Inclusion is the key to social harmony – Police Commissioner Simon Overington says we must not tarnish a whole community because of the actions of a few – Melbourne Age

Stimulus could hurt recovery unless wound back faster – Michael Stutchbury writes in The Australian that The Australian economy will recover from the global crisis faster than any of us thought. The Reserve Bank will lead the world in reversing the over-sized interest rate cuts of late last year and early this year. That means the Rudd government’s huge budget stimulus — one of the biggest in the world — also needs to be wound back more aggressively than planned.

Walking wounded – Peter van Onselen in The Australian joins the camp of those who believe Malcolm Turnbull’s leadership, already under sustained pressure from poor opinion polling as a result of his OzCar stumbles, is beginning to look terminal.

Poor, poor pitiful me: battle cry of pollies as they climb the greasy pole – Lisa Pryor on how politicians are particularly fond of claiming battler status – Sydney Morning Herald



Terrorist leader arrested: reports – Noordin Mohammed Top, the man suspected of masterminding a series of terrorist attacks across Indonesia, including the Jakarta hotel bombings last month that killed three Australians, has been arrested, according to reports late last night Sydney Morning Herald


ANZ sacrificing too much for AsiaMelbourne Age

Private investors back Canberra’s $200bn projectsThe Australian


Barnaby Joyce to back new carbon bid – The Queensland Senator has revealed that on Monday he will likely back a new Carbon Pollution Reduction Scheme model to be released by the Coalition, which they say will be greener, cost less, give more concessions to coal, exclude agriculture and allow farmers to use their land to make money – Brisbane Courier Mail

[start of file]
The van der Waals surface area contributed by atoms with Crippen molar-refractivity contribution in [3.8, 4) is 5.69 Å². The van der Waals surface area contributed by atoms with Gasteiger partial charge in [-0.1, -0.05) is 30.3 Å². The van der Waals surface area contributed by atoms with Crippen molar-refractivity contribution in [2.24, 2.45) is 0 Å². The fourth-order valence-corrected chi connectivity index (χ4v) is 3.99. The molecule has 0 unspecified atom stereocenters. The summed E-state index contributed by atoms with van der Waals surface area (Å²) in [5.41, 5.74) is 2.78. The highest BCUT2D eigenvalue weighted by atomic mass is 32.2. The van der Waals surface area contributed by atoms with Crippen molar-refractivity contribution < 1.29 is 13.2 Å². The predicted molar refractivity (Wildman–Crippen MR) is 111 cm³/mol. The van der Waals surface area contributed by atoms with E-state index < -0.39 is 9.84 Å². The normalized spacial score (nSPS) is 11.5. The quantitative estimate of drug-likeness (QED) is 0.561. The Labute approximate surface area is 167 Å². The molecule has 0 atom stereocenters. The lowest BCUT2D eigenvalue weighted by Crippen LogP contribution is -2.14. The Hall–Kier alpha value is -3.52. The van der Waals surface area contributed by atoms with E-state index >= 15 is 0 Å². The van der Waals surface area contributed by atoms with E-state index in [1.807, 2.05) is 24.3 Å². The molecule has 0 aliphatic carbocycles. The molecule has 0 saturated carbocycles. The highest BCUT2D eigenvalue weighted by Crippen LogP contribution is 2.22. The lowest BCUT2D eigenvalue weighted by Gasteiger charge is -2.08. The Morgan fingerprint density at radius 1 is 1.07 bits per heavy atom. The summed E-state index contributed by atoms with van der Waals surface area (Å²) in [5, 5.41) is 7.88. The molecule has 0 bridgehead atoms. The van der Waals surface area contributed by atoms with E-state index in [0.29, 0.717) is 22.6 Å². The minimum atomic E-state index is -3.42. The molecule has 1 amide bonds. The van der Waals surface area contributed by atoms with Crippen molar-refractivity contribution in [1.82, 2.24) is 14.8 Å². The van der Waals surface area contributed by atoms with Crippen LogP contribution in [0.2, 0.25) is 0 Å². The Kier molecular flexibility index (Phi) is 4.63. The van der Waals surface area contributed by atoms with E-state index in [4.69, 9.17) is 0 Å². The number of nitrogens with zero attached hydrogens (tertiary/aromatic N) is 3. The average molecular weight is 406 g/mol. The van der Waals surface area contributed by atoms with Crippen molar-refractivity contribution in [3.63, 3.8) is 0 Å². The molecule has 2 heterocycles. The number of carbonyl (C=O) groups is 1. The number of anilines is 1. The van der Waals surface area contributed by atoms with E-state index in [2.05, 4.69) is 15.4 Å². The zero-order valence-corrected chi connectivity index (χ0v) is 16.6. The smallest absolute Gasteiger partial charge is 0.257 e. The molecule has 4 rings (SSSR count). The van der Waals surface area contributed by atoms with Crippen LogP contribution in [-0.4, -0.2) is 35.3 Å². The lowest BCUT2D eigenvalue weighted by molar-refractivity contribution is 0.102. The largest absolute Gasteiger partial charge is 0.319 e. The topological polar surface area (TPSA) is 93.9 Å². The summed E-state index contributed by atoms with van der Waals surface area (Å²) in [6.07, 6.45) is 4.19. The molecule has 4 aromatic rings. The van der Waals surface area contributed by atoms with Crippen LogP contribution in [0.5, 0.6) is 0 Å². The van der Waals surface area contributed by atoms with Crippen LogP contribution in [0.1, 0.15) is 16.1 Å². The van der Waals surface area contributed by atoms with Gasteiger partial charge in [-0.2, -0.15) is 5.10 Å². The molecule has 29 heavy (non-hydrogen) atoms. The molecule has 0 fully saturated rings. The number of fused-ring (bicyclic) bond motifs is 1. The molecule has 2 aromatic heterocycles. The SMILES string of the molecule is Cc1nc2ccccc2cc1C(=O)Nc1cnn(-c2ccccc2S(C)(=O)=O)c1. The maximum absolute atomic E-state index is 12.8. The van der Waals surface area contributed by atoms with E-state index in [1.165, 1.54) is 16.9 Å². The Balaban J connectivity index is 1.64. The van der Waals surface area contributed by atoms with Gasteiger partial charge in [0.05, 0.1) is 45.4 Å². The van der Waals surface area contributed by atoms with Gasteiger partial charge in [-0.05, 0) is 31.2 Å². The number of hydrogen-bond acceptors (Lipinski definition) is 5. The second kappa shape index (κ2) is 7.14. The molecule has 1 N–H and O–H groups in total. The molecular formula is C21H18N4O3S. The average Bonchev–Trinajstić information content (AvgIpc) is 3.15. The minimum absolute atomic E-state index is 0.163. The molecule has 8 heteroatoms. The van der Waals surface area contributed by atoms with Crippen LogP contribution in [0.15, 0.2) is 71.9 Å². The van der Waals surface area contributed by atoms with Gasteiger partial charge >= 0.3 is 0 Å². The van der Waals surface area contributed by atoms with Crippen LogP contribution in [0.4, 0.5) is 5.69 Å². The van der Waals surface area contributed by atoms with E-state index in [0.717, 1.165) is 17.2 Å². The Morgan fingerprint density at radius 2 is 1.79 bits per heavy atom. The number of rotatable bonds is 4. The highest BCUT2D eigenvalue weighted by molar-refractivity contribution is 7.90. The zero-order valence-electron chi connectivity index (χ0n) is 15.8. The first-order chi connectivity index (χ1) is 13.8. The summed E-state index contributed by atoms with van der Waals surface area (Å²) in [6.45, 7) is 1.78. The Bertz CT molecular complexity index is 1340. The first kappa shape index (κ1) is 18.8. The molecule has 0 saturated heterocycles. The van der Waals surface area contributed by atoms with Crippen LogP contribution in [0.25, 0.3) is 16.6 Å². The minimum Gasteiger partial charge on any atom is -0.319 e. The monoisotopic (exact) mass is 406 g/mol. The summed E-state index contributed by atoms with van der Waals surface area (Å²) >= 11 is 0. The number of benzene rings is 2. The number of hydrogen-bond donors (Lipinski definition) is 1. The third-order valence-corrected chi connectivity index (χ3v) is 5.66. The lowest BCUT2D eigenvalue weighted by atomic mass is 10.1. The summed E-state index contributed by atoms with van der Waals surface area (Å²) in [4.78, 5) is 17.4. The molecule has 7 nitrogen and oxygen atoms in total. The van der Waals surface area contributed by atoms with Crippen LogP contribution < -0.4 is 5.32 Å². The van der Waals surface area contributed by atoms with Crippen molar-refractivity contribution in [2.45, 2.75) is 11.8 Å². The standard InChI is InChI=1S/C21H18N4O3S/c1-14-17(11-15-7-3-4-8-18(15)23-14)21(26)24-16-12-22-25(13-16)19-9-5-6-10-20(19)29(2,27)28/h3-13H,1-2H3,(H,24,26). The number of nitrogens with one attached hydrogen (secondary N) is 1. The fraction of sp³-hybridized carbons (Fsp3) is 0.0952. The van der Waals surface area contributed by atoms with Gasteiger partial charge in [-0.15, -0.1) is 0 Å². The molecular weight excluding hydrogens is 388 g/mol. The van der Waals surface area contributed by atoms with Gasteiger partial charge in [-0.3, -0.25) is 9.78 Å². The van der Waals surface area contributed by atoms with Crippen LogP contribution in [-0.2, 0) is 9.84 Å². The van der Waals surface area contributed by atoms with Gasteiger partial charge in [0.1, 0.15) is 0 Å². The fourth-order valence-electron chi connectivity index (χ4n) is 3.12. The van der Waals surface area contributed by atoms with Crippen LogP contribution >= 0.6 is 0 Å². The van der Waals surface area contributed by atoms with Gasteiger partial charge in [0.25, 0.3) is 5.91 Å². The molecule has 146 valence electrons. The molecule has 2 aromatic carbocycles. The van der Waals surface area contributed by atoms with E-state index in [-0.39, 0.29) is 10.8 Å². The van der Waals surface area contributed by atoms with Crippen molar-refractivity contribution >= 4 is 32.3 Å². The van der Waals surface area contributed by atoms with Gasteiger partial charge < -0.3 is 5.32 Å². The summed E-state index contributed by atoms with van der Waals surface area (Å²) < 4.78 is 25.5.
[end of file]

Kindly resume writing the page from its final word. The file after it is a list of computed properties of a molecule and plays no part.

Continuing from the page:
Nine flicks the Go! switch and everything fades to blackMelbourne Age

Not happy, Rupert: readers say they won’t pay for online news – Melbourne Age

Radio duo in sin bin to return in a week – The embattled Kyle and Jackie O Show is scheduled to return to the airwaves on August 17 – Sydney Morning Herald



Private schools top the class as results comparedBrisbane Courier Mail reports that today’s inaugural release of NAPLAN (National Assessment Program – Literacy and Numeracy) data by the Queensland Government, with students’ results from years 3, 5, 7 and 9 chronicled “in a single statewide compilation”, shows state high schools were trounced by their private counterparts.

Liberal to lead review of education industry – The Minister for Education, Julia Gillard, will name Bruce Baird as the man to rescue the industry by leading a review into its future, including laws governing student visas. He is the third former Coalition heavyweight to be appointed a Rudd Government troubleshooter after Tim Fischer became ambassador to the Holy See and Robert Hill the Australian Carbon Trust head – Sydney Morning Herald


Abortion accused speaks out – The couple charged with breaching Queensland’s century-old abortion laws, triggering the first prosecution of its kind, have told of how they were firebombed out of their home near Cairns – The Australian

Real estate

‘No need to expand city’s boundary‘ – Melbourne Age

Crack down on real-estate under quotingMelbourne Herald Sun

Darwin house prices now highest in nation – Northern Territory News

Drinking and drugs

Young jobless ‘dead in 10 years’ – A British study shows that in one city, 15 per cent of “Neets” – Not in Education, Employment or Training – died mainly from drinking or drugs within 10 years of falling out of the system – Adelaide Advertiser

Cigarettes will kill you, warns Iraq plan to ban smoking – Melbourne Age